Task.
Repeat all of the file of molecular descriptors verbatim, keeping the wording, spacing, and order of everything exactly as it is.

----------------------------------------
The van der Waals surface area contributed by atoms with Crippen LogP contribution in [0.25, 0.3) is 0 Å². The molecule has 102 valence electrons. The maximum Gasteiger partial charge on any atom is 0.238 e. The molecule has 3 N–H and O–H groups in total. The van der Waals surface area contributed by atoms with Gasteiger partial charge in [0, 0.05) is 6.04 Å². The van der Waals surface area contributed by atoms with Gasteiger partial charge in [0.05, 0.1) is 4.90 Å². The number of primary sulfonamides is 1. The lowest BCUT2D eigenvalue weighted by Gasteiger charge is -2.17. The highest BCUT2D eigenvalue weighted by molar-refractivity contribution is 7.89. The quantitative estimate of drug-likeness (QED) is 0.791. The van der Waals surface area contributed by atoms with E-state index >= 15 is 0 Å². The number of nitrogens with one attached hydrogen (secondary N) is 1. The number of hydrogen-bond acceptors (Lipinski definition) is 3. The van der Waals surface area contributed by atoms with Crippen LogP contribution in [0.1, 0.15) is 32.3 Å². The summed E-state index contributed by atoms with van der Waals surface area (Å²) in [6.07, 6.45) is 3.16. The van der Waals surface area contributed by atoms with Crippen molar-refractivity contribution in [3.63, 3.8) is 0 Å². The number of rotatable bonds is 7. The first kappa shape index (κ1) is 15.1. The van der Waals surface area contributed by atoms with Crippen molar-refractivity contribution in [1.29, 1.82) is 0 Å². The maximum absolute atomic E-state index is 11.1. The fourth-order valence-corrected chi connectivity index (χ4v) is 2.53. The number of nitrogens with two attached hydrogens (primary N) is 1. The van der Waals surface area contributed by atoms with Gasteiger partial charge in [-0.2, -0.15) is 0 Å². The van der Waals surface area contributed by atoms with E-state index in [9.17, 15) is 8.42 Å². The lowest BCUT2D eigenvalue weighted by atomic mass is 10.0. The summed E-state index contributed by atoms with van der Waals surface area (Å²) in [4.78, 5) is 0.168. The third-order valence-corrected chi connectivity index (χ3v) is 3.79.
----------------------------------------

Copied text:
The van der Waals surface area contributed by atoms with Crippen LogP contribution in [0.25, 0.3) is 0 Å². The molecule has 102 valence electrons. The maximum Gasteiger partial charge on any atom is 0.238 e. The molecule has 3 N–H and O–H groups in total. The van der Waals surface area contributed by atoms with Gasteiger partial charge in [0, 0.05) is 6.04 Å². The van der Waals surface area contributed by atoms with Gasteiger partial charge in [0.05, 0.1) is 4.90 Å². The number of primary sulfonamides is 1. The lowest BCUT2D eigenvalue weighted by Gasteiger charge is -2.17. The highest BCUT2D eigenvalue weighted by molar-refractivity contribution is 7.89. The quantitative estimate of drug-likeness (QED) is 0.791. The van der Waals surface area contributed by atoms with E-state index >= 15 is 0 Å². The number of nitrogens with one attached hydrogen (secondary N) is 1. The number of hydrogen-bond acceptors (Lipinski definition) is 3. The van der Waals surface area contributed by atoms with Crippen LogP contribution in [0.1, 0.15) is 32.3 Å². The summed E-state index contributed by atoms with van der Waals surface area (Å²) in [6.07, 6.45) is 3.16. The van der Waals surface area contributed by atoms with Crippen molar-refractivity contribution in [3.63, 3.8) is 0 Å². The number of rotatable bonds is 7. The first kappa shape index (κ1) is 15.1. The van der Waals surface area contributed by atoms with Crippen molar-refractivity contribution in [1.29, 1.82) is 0 Å². The maximum absolute atomic E-state index is 11.1. The fourth-order valence-corrected chi connectivity index (χ4v) is 2.53. The number of nitrogens with two attached hydrogens (primary N) is 1. The van der Waals surface area contributed by atoms with Gasteiger partial charge in [-0.2, -0.15) is 0 Å². The van der Waals surface area contributed by atoms with E-state index in [9.17, 15) is 8.42 Å². The lowest BCUT2D eigenvalue weighted by atomic mass is 10.0. The summed E-state index contributed by atoms with van der Waals surface area (Å²) in [4.78, 5) is 0.168. The third-order valence-corrected chi connectivity index (χ3v) is 3.79.